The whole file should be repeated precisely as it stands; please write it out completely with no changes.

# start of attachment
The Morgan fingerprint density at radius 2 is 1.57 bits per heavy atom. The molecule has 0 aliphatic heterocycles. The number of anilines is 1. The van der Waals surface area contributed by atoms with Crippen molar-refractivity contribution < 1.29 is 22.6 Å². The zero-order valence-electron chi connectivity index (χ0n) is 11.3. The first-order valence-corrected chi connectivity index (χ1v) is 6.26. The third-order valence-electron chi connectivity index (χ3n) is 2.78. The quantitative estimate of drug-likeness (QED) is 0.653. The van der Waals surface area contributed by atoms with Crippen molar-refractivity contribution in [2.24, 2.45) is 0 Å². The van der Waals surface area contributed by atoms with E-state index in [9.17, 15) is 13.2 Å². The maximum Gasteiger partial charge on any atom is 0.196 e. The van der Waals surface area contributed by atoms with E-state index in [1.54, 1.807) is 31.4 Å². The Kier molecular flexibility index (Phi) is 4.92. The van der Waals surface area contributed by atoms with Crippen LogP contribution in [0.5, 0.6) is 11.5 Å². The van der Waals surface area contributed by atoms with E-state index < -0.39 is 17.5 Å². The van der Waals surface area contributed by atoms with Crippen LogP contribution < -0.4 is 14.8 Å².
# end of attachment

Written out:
The Morgan fingerprint density at radius 2 is 1.57 bits per heavy atom. The molecule has 0 aliphatic heterocycles. The number of anilines is 1. The van der Waals surface area contributed by atoms with Crippen molar-refractivity contribution < 1.29 is 22.6 Å². The zero-order valence-electron chi connectivity index (χ0n) is 11.3. The first-order valence-corrected chi connectivity index (χ1v) is 6.26. The third-order valence-electron chi connectivity index (χ3n) is 2.78. The quantitative estimate of drug-likeness (QED) is 0.653. The van der Waals surface area contributed by atoms with Crippen molar-refractivity contribution in [2.24, 2.45) is 0 Å². The van der Waals surface area contributed by atoms with E-state index in [9.17, 15) is 13.2 Å². The maximum Gasteiger partial charge on any atom is 0.196 e. The van der Waals surface area contributed by atoms with E-state index in [1.54, 1.807) is 31.4 Å². The Kier molecular flexibility index (Phi) is 4.92. The van der Waals surface area contributed by atoms with Crippen LogP contribution in [0.5, 0.6) is 11.5 Å². The van der Waals surface area contributed by atoms with E-state index < -0.39 is 17.5 Å². The van der Waals surface area contributed by atoms with Crippen LogP contribution < -0.4 is 14.8 Å².